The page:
I mean, even when I think about my relationship with my wife, Christina, thinking about when maybe I’m not at my best, and we get in a fight over something, to finally get to the point where it’s like, what does she actually want in this conversation? What do I actually want in this conversation? And when you get to it, usually it’s like, oh, that was really just an emotional reaction. And if I had just been able to clearly think what I wanted, and articulate that, that would have made it so much easier. And I think you’re right, there’s so many people that are kind of walking around with this emotional bag inside of them and they just don’t know what to do with it, and they can’t even put their finger on like where’s this pain coming from? [DAVID]:
Well, absolutely, and what you said is 100% the case. We don’t know where the pain is coming from, we don’t know what the solution is; if we did, then we could probably solve it ourselves. And the job of the clinician, I mean, oftentimes our job is to listen, and that’s what great salespeople do. In fact, there was a study, the 2018 Salesforce State of Selling report. So, for those unfamiliar, Salesforce is one of the biggest technology software companies in the world, you know, 50,000 people, tons of sales reps. I used to work… full disclosure, I used to work for them for five years, many years ago. But they put out this report and they asked salespeople, they said, which of these things have, they said, extreme or substantial impact on your ability to win customers, and the thing that was on the top of the list was listening. It wasn’t the ability to prove return on investment or value or these kinds of things, even industry knowledge, it was just listening. And so, when you tell me the story of your wife, you know, and I think men are… I’ve actually… this is funny, I went through a training session years and years ago, where I remember the trainer said, men are especially bad at this because men jump right into problem solving, instead of listening. Now, I’m sure a lot of the people listening out here who are clinicians are very used to listening to people. But oftentimes listening, there’s so much wrapped up in that, as you know, that it can actually deliver value just by kind of listening and tuning yourself to what the other person wants, so that you can synthesize and help them. [JOE]:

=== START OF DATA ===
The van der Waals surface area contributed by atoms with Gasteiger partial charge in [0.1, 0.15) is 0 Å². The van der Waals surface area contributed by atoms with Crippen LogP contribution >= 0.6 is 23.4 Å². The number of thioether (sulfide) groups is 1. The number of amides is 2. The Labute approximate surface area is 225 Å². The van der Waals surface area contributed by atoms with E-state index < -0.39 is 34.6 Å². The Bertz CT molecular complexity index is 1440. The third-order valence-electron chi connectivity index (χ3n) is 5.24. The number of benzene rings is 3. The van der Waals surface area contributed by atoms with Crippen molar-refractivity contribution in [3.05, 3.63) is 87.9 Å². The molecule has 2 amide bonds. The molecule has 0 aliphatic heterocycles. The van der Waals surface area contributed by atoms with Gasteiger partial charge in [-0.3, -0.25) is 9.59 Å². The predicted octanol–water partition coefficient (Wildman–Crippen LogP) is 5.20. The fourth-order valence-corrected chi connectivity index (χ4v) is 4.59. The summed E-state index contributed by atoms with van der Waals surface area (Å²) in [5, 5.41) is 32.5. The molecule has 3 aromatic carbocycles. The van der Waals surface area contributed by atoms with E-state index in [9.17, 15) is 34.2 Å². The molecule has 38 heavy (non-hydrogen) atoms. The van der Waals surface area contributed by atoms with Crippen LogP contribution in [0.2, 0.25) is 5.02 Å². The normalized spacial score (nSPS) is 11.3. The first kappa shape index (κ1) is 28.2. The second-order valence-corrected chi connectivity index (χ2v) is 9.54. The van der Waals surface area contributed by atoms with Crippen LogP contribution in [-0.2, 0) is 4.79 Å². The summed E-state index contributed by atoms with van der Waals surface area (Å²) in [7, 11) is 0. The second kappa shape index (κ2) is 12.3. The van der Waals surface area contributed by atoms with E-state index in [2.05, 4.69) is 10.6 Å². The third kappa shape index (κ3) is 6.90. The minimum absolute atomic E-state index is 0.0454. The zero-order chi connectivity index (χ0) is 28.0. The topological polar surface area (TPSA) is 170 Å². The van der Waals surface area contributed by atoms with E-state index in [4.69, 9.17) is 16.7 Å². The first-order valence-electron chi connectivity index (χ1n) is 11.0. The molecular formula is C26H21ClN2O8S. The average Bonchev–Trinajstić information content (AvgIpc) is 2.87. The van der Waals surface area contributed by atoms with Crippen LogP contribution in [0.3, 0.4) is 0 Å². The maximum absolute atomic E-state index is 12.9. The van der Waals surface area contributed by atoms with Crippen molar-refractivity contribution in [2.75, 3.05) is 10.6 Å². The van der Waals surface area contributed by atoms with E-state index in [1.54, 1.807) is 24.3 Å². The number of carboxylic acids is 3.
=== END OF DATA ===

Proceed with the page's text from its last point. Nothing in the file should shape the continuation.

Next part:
So how can a clinician start to recognize what their clients maybe want, what they’re feeling, before they maybe come in, so that they can then use those emotions in order to attract more clients? [DAVID]:
Yeah, I mean, so there’s lots of different things you can do. One of the things that I often talk about, what I talk about in my discovery content, is I say, whenever someone has a problem, those problems typically fall into 3 different buckets. And the first bucket is what I call the Known Spoken, which are problems that they have, and you know they have. I mean, they wouldn’t be calling you up, or they wouldn’t be in the market for a clinician, or therapist, if they didn’t have these problems. And they’re very willing to talk about those things. And then the second category is what I call the Known Unspoken meaning, you know that most of your clients have these problems. And of course, they know they have these problems. But when you ask them, you know, hey, so what can I help you with today? They’re not going to tell you, because maybe it’s too personal. Maybe it’s too embarrassing. And I want to get back to that in a second. The third category I refer to as the Unknown Unspoken. So, these are problems that you know they have, because this is what you do, you’re the expert, but they may not know they have these problems, and they have not yet crystallized them. So imagine that… the example I give, when we talk about the unknown, is let’s say I go to the gym, and I’m a man, I’m a middle aged man, and I go to the gym, because you know, deep down inside, I feel that my wife – we’ve been married for many years – I feel that my wife doesn’t find me desirable anymore. This is a fictitious story. I’m just making this up for you all. [JOE]: